Verbunkos (Hungarian: [ˈvɛrbuŋkoʃ]), other spellings are Verbounko, Verbunko, Verbunkas, Werbunkos, Werbunkosch, Verbunkoche; sometimes known simply as the hongroise or ungarischer Tanz (Bellman 2001) is an 18th-century Hungarian dance and music genre.
|Music of Hungary|
|Media and performance|
|Nationalistic and patriotic songs|
The name is derived from the German word Werbung, a noun derived from the verb werben that means, in particular, "to recruit"; verbunkos—recruiter. The verbunkos is typically in a pair of sections, slow (lassú), with a characteristic dotted rhythm, and fast (friss), with virtuosic running-note passages. In some cases, this slow-fast pair alternates at greater length (Bellman 2001). This music and dance was played during military recruiting, organised by press gangs, which was a frequent event at these times when the Habsburg Emperors, who were also Kings of Hungary, were frequently at war. The character of the music derives from the military march tempo.
Despite its name, the melodies originate from Hungarian folk and popular music and have been sometimes attributed to Gypsies, because the accompaniment was usually played by Gypsy musicians in characteristic Gypsy style (Bellman 2001; Head 2005, 89; Loya 2011, 17).
The Gypsy composer János Bihari (1764–1827) remains the most well-known composer and interpreter of verbunkos. Eighty-four compositions of his remain (Sisa 1990, 301). Bihari was an accomplished violinist during his lifetime, and he played in the court in Vienna during the entire Congress of Vienna in 1814. Another composer of verbunkos was József Kossovits (d. c. 1819).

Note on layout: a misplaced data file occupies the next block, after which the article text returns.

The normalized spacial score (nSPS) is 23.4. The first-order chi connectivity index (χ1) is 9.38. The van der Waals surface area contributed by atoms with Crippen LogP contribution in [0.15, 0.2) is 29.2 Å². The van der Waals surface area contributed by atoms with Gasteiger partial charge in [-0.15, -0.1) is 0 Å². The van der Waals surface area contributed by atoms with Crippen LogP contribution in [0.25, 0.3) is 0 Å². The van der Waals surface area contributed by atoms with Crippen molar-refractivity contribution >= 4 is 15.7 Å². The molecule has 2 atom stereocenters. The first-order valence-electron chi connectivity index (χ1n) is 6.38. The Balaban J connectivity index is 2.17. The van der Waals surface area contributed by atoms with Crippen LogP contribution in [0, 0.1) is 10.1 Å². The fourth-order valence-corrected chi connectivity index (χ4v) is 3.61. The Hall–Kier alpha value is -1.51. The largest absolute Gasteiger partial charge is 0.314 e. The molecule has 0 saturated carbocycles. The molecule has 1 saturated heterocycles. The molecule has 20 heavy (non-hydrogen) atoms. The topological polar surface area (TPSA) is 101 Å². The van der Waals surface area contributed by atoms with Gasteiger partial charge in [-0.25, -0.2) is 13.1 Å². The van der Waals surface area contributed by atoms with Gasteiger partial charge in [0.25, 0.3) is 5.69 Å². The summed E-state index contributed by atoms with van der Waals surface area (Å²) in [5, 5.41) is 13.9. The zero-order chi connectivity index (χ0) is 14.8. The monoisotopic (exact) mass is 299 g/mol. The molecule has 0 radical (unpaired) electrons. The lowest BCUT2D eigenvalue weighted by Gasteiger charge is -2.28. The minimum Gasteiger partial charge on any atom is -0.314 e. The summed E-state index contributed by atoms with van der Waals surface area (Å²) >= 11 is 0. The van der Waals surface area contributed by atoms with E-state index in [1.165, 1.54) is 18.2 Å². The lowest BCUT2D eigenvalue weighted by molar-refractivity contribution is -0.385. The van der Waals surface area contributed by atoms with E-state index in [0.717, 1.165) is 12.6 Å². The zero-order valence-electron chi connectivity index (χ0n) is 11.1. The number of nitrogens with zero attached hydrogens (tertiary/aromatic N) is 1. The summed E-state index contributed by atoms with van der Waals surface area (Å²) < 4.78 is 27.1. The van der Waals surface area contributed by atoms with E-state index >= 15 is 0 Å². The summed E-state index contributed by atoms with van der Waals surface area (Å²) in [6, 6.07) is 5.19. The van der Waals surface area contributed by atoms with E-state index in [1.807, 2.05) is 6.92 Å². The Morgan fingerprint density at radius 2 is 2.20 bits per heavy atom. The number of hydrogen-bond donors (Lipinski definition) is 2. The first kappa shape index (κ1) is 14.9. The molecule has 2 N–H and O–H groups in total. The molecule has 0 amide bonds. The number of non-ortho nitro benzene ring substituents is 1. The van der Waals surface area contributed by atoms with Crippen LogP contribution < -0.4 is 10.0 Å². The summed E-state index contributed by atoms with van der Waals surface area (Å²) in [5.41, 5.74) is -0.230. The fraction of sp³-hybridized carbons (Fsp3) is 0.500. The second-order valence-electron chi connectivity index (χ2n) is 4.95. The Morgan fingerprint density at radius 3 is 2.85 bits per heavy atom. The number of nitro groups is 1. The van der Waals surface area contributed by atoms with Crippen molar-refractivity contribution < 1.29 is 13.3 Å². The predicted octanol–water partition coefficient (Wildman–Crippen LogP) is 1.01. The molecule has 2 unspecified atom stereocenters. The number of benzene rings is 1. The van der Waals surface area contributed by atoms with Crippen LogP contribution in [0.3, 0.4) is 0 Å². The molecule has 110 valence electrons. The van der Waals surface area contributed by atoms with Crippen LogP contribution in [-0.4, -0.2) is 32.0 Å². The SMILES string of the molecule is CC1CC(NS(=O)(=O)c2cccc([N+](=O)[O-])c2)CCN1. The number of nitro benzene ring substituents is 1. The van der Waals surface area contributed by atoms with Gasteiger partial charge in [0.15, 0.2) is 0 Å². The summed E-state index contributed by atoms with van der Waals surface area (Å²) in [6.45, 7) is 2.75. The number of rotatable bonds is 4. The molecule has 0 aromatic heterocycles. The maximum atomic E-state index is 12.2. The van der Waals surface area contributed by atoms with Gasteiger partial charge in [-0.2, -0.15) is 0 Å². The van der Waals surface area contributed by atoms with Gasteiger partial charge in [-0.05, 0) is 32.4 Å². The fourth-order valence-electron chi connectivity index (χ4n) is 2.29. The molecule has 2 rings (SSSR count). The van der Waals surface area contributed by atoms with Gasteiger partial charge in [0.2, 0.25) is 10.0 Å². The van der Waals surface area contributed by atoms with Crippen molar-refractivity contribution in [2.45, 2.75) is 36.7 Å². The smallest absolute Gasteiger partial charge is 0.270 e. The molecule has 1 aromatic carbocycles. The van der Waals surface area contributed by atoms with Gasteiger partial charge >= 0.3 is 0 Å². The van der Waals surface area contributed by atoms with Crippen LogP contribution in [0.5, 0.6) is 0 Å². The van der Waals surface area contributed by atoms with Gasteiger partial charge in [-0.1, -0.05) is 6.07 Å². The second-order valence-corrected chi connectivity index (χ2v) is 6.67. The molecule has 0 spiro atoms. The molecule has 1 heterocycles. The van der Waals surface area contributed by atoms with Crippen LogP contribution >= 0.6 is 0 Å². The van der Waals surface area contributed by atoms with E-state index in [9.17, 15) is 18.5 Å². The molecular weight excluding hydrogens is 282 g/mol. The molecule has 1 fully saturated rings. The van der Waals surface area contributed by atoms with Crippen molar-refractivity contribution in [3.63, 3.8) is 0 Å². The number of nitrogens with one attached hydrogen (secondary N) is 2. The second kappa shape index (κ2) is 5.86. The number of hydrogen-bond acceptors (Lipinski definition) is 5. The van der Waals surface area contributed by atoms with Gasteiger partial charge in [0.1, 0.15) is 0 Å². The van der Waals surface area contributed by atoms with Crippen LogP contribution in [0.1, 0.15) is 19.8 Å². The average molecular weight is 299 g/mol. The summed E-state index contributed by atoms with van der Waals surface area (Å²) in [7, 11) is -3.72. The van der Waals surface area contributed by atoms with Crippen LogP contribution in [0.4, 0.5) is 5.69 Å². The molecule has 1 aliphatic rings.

Already with the establishment in 1837 of the Hungarian National Theatre in Pest the verbunkos style had begun to change under the influence of the first director of the theatre and Hungary's most important operatic composer, Ferenc Erkel, whose most successful operas were Hunyadi László (1844) and Bánk bán (1861) (Sisa 1990, 301).
Béla Bartók's Contrasts (1938), a trio for clarinet, piano and violin, is in three movements, the first of which is named Verbunkos. His Violin Concerto No. 2 is also an example of verbunkos style.
The Slovácko verbuňk is also an improvised folk dance in the South Moravia and Zlín districts of the Czech Republic, and was inscribed in 2008 on the Representative List of the Intangible Cultural Heritage of Humanity of UNESCO (Anon. n.d.).
- Anon. n.d. "Slovácko Verbuňk, Recruit Dances". UNESCO website (Accessed 8 April 2012).
- Bellman, Jonathan. 2001. "Verbunkos". The New Grove Dictionary of Music and Musicians, second edition, edited by Stanley Sadie and John Tyrrell. London: Macmillan Publishers.
- Head, Matthew. 2005. "Haydn's Exoticisms: 'Difference' and the Enlightenment". In The Cambridge Companion to Haydn, edited by Caryl Leslie Clark, 77–94. Cambridge Companions to Music. Cambridge and New York: Cambridge University Press. ISBN 9780521833479 (cloth) ISBN 9780521541077 (pbk).
- Loya, Shay. 2011. Liszt's Transcultural Modernism and the Hungarian-Gypsy Tradition. Eastman Studies in Music 87. Rochester: University Rochester Press. ISBN 9781580463232.
- Sisa, Stephen. 1990. The Spirit of Hungary: A Panorama of Hungarian History and Culture, second edition. A Wintario Project. Morristown, N.J.: Vista Books. ISBN 0962842206. Chapter 41 "Hungarian Music" (pp. 299–306) at Corvinus Library – Hungarian History (Accessed 17 September 2012).